I have to go visit my guru soon, so this post will be short. I'll put up the latest digital collage I did, and one poem.

This is a 4x4 inch piece called 'Sydney'. The portrait is a vintage photo, and the rest is done with my photos.

The poem is one I wrote maybe seven or eight years ago.


Pale Ken
of the hollow eyes
has no life left
in his liver.

He is poised
back against the wall
of his world
without windows
waiting for the phone
to ring.

It will be
the Angel of Death
calling collect--

one last coy slap
to the hopeless face--

from the quiver.
. . .

Not the best poem I ever wrote, but could probably be reworked.

Well, folks, moving's exhausting, especially when you're on chemo. Wish me luck.


. . .

Wednesday, May 23, 2007

Hey, youtube video three is out. Agate will be thrilled to know she's now a star. Here it is:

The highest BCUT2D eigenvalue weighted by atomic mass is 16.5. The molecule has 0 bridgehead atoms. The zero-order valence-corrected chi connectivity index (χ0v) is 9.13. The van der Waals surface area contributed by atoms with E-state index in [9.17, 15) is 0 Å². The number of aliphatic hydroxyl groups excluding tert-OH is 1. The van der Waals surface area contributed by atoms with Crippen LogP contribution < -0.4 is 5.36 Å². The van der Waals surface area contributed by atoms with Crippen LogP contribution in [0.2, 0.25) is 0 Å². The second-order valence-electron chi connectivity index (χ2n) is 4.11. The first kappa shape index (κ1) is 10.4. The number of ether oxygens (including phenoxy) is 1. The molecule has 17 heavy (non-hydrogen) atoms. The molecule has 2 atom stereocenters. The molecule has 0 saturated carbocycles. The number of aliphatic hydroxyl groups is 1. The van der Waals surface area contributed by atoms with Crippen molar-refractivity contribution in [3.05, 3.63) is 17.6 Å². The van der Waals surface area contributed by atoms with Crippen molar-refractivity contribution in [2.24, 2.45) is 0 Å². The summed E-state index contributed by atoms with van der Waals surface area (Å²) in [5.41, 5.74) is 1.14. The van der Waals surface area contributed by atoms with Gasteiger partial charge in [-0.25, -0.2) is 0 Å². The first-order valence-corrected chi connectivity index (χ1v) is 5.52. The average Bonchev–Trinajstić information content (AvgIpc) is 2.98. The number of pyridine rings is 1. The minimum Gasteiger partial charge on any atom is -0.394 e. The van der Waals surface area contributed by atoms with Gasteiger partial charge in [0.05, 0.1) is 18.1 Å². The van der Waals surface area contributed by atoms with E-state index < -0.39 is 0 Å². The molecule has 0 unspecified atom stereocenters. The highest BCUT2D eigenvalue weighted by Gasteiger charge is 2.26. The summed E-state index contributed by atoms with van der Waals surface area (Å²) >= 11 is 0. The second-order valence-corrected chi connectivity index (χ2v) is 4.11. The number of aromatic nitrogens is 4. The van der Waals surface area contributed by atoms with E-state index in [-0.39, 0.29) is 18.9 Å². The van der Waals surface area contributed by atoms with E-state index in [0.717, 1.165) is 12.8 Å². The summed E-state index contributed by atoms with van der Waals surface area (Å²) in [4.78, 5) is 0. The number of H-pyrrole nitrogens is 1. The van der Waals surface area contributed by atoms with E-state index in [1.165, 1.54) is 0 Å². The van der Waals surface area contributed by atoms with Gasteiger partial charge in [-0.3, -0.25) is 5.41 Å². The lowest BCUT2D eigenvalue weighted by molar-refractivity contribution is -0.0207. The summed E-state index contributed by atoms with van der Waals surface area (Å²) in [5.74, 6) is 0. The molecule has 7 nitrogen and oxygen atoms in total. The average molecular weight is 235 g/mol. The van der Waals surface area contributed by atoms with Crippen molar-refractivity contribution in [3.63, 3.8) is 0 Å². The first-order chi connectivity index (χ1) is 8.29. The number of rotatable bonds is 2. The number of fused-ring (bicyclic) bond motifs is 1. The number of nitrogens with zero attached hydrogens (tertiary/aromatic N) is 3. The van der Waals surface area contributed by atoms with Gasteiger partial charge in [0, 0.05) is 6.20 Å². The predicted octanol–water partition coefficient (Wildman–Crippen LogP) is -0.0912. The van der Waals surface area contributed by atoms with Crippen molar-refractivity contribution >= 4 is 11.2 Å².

Fun stuff. :=p

Tuesday, May 22, 2007

. . .
I need something to read. There are no unread memoirs in the house.

suppose I could read a novel, but I've lost faith in made-up stories.

I never thought I'd say such a thing. After all, I was an English major. And not one of those, 'ho, hum, I don't have a clue what to major in, I guess English is as good as anything else, and after all, it's
easy' types of English major, either. Oh, no--I was obsessed, in love with literature, and I took every English course I could fit into my schedule. And I suppose it might have been easy to average a C+ or even a B-, but I really worked, and beat myself up every time I got less than an A.